Image of Noah’s Ark atop Ararat from The Nuremberg Chronicle (Die Schedelsche Weltchronik or Liber Chronicarum). Image courtesy Hochschul- und Landesbibliothek Fulda via Wikimedia Commons.

Not such majestic mountains, then. And lest ye think I’m being less-than-considerate of our Bible-believing brethren’s beliefs, note that many creationists like to say the world was different before the Flood – it allows them to avoid the pesky problem of Mount Everest. Also, they play with the idea that even a sloth could make it over the stubby mountains of Noah’s day in time to catch the boat, no problem.

You may also note in the above illustration the abundance of fishies beneath the Ark. If you read your Bible literally, you’ll not that God was rather forgetful of fish, neglecting to specifically mention them as passengers Noah should take on the Ark (Gen. 6:20, 7:8), even forgetting to murder the poor bloody things (7:21-22), until suddenly recalling them several chapters later, when he’s ttelling Noah & Sons that every single creature on earth, including fish, will be shit scared of them forevermore, not to mention there to be eaten (9:2). That seems kinda harsh, considering these blokes just spent over a year shoveling shit in a wooden box to keep all these poor animals (sans fishes) alive. I’d’ve thought a little universal peace, love and understanding, perhaps vegetarianism, would’ve been nice after a genocide of those proportions, but no. This is the Old Testament God, and he’s all about the fear, loathing, and feasting on flesh.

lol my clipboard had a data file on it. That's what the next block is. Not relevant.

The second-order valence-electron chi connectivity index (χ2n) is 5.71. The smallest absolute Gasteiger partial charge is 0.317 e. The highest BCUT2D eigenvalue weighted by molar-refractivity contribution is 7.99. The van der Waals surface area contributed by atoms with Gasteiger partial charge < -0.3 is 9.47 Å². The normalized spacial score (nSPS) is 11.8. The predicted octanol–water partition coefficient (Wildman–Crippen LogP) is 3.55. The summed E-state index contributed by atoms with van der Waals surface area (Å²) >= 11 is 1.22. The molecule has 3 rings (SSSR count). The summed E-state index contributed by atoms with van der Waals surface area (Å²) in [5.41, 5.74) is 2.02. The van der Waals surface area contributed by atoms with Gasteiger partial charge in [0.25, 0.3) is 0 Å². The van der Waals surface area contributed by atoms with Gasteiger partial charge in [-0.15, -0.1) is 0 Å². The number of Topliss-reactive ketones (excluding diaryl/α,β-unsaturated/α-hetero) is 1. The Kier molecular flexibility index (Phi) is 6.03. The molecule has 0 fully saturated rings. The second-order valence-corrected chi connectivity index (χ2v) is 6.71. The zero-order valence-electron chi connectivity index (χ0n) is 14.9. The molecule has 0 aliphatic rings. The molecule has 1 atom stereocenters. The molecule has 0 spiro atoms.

*It amuses me to consider that if Noah were building the Ark on the Earth’s current surface, God would’ve asked him to make it 58,058 feet (17,696 m) tall….

Many of Your Wishes Are Already My Commands